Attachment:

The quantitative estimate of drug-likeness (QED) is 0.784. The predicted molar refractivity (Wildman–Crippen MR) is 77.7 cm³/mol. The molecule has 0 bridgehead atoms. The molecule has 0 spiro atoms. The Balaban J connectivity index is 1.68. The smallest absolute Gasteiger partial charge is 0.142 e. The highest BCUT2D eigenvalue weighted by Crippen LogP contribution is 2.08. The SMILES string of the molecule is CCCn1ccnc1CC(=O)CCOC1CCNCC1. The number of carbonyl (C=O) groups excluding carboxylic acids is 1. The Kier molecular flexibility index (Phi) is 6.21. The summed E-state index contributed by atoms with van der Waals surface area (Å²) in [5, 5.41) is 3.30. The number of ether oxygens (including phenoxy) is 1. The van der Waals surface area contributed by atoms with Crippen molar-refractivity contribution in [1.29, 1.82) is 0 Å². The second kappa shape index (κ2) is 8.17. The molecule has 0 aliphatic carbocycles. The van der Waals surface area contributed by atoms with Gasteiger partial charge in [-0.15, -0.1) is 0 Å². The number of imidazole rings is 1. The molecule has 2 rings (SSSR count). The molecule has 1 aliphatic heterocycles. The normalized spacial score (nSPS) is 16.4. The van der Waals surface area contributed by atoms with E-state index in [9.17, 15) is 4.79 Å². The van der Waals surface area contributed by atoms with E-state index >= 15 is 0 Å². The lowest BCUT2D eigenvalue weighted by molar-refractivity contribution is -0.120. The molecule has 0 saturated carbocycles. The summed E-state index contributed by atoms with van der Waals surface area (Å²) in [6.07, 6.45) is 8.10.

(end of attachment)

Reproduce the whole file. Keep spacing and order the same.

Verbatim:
The quantitative estimate of drug-likeness (QED) is 0.784. The predicted molar refractivity (Wildman–Crippen MR) is 77.7 cm³/mol. The molecule has 0 bridgehead atoms. The molecule has 0 spiro atoms. The Balaban J connectivity index is 1.68. The smallest absolute Gasteiger partial charge is 0.142 e. The highest BCUT2D eigenvalue weighted by Crippen LogP contribution is 2.08. The SMILES string of the molecule is CCCn1ccnc1CC(=O)CCOC1CCNCC1. The number of carbonyl (C=O) groups excluding carboxylic acids is 1. The Kier molecular flexibility index (Phi) is 6.21. The summed E-state index contributed by atoms with van der Waals surface area (Å²) in [5, 5.41) is 3.30. The number of ether oxygens (including phenoxy) is 1. The van der Waals surface area contributed by atoms with Crippen molar-refractivity contribution in [1.29, 1.82) is 0 Å². The second kappa shape index (κ2) is 8.17. The molecule has 0 aliphatic carbocycles. The van der Waals surface area contributed by atoms with Gasteiger partial charge in [-0.15, -0.1) is 0 Å². The number of imidazole rings is 1. The molecule has 2 rings (SSSR count). The molecule has 1 aliphatic heterocycles. The normalized spacial score (nSPS) is 16.4. The van der Waals surface area contributed by atoms with E-state index in [9.17, 15) is 4.79 Å². The van der Waals surface area contributed by atoms with E-state index >= 15 is 0 Å². The lowest BCUT2D eigenvalue weighted by molar-refractivity contribution is -0.120. The molecule has 0 saturated carbocycles. The summed E-state index contributed by atoms with van der Waals surface area (Å²) in [6.07, 6.45) is 8.10.